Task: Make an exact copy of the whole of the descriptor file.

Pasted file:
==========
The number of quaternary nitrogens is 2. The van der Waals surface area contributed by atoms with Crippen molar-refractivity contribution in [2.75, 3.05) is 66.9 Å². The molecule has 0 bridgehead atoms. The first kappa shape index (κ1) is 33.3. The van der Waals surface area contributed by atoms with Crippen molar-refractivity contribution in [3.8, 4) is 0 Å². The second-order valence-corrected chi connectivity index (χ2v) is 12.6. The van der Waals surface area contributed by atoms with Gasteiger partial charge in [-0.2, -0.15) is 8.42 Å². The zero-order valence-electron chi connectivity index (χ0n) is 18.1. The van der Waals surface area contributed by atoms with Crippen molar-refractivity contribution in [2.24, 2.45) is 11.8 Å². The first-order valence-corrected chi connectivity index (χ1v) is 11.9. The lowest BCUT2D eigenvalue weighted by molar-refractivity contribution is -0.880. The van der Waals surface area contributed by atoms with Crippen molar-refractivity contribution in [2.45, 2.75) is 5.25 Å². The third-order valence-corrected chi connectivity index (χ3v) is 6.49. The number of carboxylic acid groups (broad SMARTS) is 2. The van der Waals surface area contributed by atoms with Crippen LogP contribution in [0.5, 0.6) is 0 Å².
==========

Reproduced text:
The number of quaternary nitrogens is 2. The van der Waals surface area contributed by atoms with Crippen molar-refractivity contribution in [2.75, 3.05) is 66.9 Å². The molecule has 0 bridgehead atoms. The first kappa shape index (κ1) is 33.3. The van der Waals surface area contributed by atoms with Crippen molar-refractivity contribution in [3.8, 4) is 0 Å². The second-order valence-corrected chi connectivity index (χ2v) is 12.6. The van der Waals surface area contributed by atoms with Gasteiger partial charge in [-0.2, -0.15) is 8.42 Å². The zero-order valence-electron chi connectivity index (χ0n) is 18.1. The van der Waals surface area contributed by atoms with Crippen molar-refractivity contribution in [2.24, 2.45) is 11.8 Å². The first-order valence-corrected chi connectivity index (χ1v) is 11.9. The lowest BCUT2D eigenvalue weighted by molar-refractivity contribution is -0.880. The van der Waals surface area contributed by atoms with Crippen molar-refractivity contribution in [2.45, 2.75) is 5.25 Å². The third-order valence-corrected chi connectivity index (χ3v) is 6.49. The number of carboxylic acid groups (broad SMARTS) is 2. The van der Waals surface area contributed by atoms with Crippen LogP contribution in [0.5, 0.6) is 0 Å².